Flint officials lay out plans for implosion of Genesee Towers - ABC 12 – WJRT – Flint, MI

Flint officials lay out plans for implosion of Genesee Towers

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FLINT (WJRT) -

(12/19/13) - Flint officials have laid out their plans for Sunday's implosion of Genesee Towers.

Dozens of police officers will be on hand, keeping a close eye on the perimeter that will be set Sunday.

"Once we have the building's secured, they will be secured so no one else can enter. We are in contact with the blast team. If anybody breaks the perimeter, we'll be able to stop the count," said Flint Police Chief James Tolbert.

Forty-eight employees from the Department of Public Works will also be ready in case there's a problem with any pipelines or utility lines.

"We'll have multiple utility vehicles from the city. There will be vehicles from Consumers Energy. We're looking at where the worst possible case could occur. We're looking at the gas lines, the streets, the infrastructure. We're prepared as first responders to go right in and deal with those circumstances," said Howard Croft, Flint Department of Public Works director.

A large portion of downtown Flint will be evacuated in anticipation of the implosion at 10 a.m.

"This evacuation will take place between 7 a.m. and 8:30 a.m. and follows federal safety guidelines," said Darnell Earley, Flint emergency manager.

St. Paul's Episcopal is on Saginaw Street and sits just south of the evacuation perimeter. They will not be holding services on Sunday.

"The plan for Sunday morning is for me to be somewhere else for church," said Rev. Barbara Cavin, St. Pauls Episcopal Church priest in charge.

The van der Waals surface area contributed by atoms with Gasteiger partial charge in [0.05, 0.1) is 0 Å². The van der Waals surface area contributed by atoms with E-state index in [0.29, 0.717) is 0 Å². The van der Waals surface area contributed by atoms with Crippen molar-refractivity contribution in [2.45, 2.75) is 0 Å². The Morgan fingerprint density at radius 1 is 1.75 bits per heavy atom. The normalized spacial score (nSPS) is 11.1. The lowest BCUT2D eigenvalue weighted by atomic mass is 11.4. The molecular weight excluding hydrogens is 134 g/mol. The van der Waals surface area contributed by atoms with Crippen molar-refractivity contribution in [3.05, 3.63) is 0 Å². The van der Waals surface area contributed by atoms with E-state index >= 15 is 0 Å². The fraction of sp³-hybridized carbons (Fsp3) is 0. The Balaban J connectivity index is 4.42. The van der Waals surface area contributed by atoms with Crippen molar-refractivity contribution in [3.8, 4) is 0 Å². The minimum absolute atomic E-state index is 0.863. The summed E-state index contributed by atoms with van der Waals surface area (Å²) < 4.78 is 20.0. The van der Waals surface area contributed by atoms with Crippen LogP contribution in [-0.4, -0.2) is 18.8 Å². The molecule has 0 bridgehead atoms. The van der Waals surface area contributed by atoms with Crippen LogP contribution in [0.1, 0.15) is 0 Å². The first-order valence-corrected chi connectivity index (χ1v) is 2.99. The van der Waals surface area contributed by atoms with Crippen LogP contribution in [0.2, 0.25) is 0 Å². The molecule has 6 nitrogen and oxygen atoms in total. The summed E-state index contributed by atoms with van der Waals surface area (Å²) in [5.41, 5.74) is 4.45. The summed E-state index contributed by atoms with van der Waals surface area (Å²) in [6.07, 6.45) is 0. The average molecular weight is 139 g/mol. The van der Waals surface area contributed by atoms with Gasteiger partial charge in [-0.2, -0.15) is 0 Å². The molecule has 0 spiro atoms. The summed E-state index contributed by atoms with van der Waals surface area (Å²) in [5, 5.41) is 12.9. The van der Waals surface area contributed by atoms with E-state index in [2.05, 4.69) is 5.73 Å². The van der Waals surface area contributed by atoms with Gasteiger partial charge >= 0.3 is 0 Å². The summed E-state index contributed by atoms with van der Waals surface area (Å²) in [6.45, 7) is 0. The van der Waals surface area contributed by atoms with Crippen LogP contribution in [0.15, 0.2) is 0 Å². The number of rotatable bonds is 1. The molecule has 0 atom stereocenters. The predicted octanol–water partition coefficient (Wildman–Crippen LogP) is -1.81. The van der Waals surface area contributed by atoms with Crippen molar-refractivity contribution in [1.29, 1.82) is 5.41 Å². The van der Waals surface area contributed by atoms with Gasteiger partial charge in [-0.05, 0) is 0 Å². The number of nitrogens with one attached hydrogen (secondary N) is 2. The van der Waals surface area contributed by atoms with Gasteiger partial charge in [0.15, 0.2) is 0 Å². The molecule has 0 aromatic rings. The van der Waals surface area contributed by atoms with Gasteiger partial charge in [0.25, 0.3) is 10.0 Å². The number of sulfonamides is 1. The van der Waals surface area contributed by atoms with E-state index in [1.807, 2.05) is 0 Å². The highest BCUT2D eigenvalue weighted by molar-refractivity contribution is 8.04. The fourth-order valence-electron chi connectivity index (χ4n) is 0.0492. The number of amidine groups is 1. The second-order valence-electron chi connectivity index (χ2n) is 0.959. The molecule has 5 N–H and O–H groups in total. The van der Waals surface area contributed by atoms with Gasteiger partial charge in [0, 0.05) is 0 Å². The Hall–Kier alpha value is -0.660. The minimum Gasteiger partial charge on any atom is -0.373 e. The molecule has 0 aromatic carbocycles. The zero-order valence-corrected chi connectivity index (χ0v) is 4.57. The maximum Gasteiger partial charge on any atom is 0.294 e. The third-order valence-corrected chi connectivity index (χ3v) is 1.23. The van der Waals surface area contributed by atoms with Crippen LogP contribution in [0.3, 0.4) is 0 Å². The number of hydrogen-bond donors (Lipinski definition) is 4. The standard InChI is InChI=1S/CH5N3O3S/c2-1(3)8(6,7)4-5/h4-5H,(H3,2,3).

Rev. Cavin is philosophical on how the planned implosion will affect her church. With all the roadblocks and detours planned downtown, she says it just makes sense to cancel services.

"It will be difficult for people to get to church and more difficult to get away," she said.

With Christmas so close, people are invited to attend the 7 p.m. service Saturday. Rev. Cavin says she's not too worried about possible damage to the 140-year-old church building.

"I'm most concerned about the Tiffany window that is closest to the implosion, though I've been assured definitely there won't be any problem and that's my hope," she said.

There is a layer of plastic over one window and two other Tiffany windows on the other side of the building, but that would offer little protection from flying debris.

"They're beautiful, they're irreplaceable," Cavin said.

Another concern - the church has a organ that is powered by an air pump in the basement. If dust from the implosion got in the pump, it would create big problems.

"Three days before Christmas, that's not a lot of time to clean it all out," Cavin said.

Two other churches near St Pauls Episcopal are not changing their Sunday routine. First Presbyterian and St Matthews both tell us services will be held at their regular times.
First Presbyterian pastors say Christmas week is one of the most important on the church calendar.

The city isn't saying how much all the protection will cost, but it will send the bill to the Uptown Reinvestment Corporation, which owns Genesee Towers.

"There will be no expenditures for the city. The whole cost for the city will be covered by Uptown Reinvestment Corporation," Croft said.

After the implosion, inspectors will examine the site and determine when it's safe for the public to return to downtown. If all goes well, life in Flint will return to normal by the afternoon.

For a map of the Perimeter Prohibited Impact Zone, click HERE.

For a detour map, click HERE.

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